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This year, the National Historic Site in Eagle Creek will offer three options for campers

FILE PHOTO - Attendees of Philip Foster Farm's summer camps will participate in a variety of craft and sewing projects.

If you're a student who's ever wanted to live during Oregon's pioneer era, one of Philip Foster Farm's summer camps might interest you.

This year, the National Historic Site in Eagle Creek will offer three options for campers: the Living History Day Camp, the Girls Finishing School and the Little School House Camp.

"It's a completely unique camp experience," said Philip Foster Farm programming director Jennifer Goldman as she discussed the three summer camps. "Nowhere else do you get to dress up in costume and experience pioneer life. If you have a kid who likes history, it's an incredible experience."

In 1840, Philip Foster and his wife, Mary Charlotte, established a 640-acre farm in Eagle Creek and hosted numerous pioneers traveling west on the historic Barlow Road along the Oregon Trail. Their property featured a store and places for weary travelers to stay.

During the farm's Living History Camp, participants wear period clothing and participate in sewing, craft projects and other activities from the era, such as blacksmithing. Additionally, on some days attendees will make lunch using the same methods as the pioneers, including using a wood stove or over a campfire. Campers will also learn songs and dances from the pioneer period and go for hikes.

The Living History Camp is open to those ages 7-12 and is scheduled for June 25 through 29 or July 30 through Aug. 3. The cost is $175 per child, with a $50 refundable deposit for the period clothing.

The Girls Finishing School was designed for those who have outgrown the Living History Camp, but still wish to be a part of the farm. Participants will learn about etiquette and dress of the pioneer era during the three day event, which will culminate in attendees acting as hosts during the farm's annual Mary Charlotte's Garden Party event.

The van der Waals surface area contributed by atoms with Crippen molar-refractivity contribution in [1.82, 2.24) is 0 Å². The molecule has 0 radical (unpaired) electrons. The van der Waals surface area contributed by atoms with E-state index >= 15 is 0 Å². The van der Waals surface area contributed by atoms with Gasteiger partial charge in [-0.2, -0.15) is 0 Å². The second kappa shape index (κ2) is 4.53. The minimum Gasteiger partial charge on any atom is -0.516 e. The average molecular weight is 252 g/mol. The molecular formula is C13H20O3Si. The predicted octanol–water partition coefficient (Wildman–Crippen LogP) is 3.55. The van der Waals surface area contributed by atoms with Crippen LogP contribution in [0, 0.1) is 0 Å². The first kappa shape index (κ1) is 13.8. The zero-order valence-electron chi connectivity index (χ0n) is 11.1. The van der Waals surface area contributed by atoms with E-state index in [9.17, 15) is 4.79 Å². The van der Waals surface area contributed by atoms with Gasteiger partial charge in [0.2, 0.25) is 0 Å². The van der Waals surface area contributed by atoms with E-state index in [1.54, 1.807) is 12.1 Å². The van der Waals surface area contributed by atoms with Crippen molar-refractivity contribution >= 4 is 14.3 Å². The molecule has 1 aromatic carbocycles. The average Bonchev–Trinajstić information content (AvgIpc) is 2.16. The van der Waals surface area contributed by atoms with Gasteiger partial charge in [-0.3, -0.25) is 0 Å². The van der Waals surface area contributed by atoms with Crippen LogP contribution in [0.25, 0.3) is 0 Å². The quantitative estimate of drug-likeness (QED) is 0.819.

"There's an intensive historical focus," Goldman said.

The Girls Finishing School is open to campers ages 12-15 and will take place from July 19-21. Attendees will stay overnight from July 19-20 and return to the farm on July 21 to assist with Mary Charlotte's Garden Party. The cost is $175 per camper, with a $50 refundable deposit for the period cloth-

ing.

The Little School House Camp is new at the farm this year and is designed to combine the historical camp experience with academic assistance in various subjects. The camp is available on a weekly or daily basis Tuesdays through Fridays during July. It will feature academic enrichment and pioneer crafts and skills.

The cost is $40 per day, $150 per week or $500 for a four week session.

"It's less of a camp and more of a summer experiential learning experience," Goldman said.

For more information about any of the camps and to register, visit www.philipfosterfarm.com.

Goldman encouraged anyone interested in any aspect of history to attend one of the camps this summer.

"For anyone interested in crafts, cooking — there's something for everybody," she said. "If you like history, we definitely have something for you. If you've always wanted to crochet, we'll do that."

She noted that most campers return the following year.

"When else can you cook on a wood stove or be a blacksmith at 10?" she asked.

Though Philip Foster Farm has several events during the summer — including Mary Charlotte's Garden Party and a pioneer food celebration — Goldman said the summer camps allow attendees to experience the farm in a different way.

"You're there every day. Feeling the rhythm of an entire day has a different feel to it," she said. "It's not just a visit to the farm. You're a part of the operations at the farm. It's not just going through the house. You're going to be able to talk about the house."

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